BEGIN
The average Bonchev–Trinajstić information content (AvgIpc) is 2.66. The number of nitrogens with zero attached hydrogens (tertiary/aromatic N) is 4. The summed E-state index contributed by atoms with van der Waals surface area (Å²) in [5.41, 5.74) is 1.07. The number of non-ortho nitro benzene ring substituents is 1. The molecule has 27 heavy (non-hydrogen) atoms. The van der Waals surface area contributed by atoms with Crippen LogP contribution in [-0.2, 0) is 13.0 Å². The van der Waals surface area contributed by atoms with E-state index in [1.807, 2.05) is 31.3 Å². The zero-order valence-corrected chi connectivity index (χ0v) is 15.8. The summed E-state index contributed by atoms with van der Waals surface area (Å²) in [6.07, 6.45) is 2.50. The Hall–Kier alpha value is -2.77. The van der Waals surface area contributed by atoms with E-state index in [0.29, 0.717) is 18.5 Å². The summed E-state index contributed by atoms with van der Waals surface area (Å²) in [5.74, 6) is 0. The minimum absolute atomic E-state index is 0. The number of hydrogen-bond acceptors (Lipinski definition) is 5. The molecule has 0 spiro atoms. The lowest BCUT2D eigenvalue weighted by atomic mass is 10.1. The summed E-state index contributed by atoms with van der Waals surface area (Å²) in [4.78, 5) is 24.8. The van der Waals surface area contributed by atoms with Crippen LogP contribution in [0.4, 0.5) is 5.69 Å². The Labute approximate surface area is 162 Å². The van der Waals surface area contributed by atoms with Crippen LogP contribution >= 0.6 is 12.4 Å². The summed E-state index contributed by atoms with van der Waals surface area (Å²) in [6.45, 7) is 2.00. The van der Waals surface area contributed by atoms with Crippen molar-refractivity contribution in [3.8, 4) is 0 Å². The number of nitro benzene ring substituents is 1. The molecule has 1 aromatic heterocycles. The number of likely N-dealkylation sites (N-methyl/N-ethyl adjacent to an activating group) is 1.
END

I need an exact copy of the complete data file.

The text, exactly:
The average Bonchev–Trinajstić information content (AvgIpc) is 2.66. The number of nitrogens with zero attached hydrogens (tertiary/aromatic N) is 4. The summed E-state index contributed by atoms with van der Waals surface area (Å²) in [5.41, 5.74) is 1.07. The number of non-ortho nitro benzene ring substituents is 1. The molecule has 27 heavy (non-hydrogen) atoms. The van der Waals surface area contributed by atoms with Crippen LogP contribution in [-0.2, 0) is 13.0 Å². The van der Waals surface area contributed by atoms with E-state index in [1.807, 2.05) is 31.3 Å². The zero-order valence-corrected chi connectivity index (χ0v) is 15.8. The summed E-state index contributed by atoms with van der Waals surface area (Å²) in [6.07, 6.45) is 2.50. The Hall–Kier alpha value is -2.77. The van der Waals surface area contributed by atoms with E-state index in [0.29, 0.717) is 18.5 Å². The summed E-state index contributed by atoms with van der Waals surface area (Å²) in [5.74, 6) is 0. The minimum absolute atomic E-state index is 0. The number of hydrogen-bond acceptors (Lipinski definition) is 5. The molecule has 0 spiro atoms. The lowest BCUT2D eigenvalue weighted by atomic mass is 10.1. The summed E-state index contributed by atoms with van der Waals surface area (Å²) in [4.78, 5) is 24.8. The van der Waals surface area contributed by atoms with Crippen LogP contribution in [0.4, 0.5) is 5.69 Å². The Labute approximate surface area is 162 Å². The van der Waals surface area contributed by atoms with Crippen LogP contribution >= 0.6 is 12.4 Å². The summed E-state index contributed by atoms with van der Waals surface area (Å²) in [6.45, 7) is 2.00. The van der Waals surface area contributed by atoms with Crippen molar-refractivity contribution in [3.8, 4) is 0 Å². The number of nitro benzene ring substituents is 1. The molecule has 1 aromatic heterocycles. The number of likely N-dealkylation sites (N-methyl/N-ethyl adjacent to an activating group) is 1.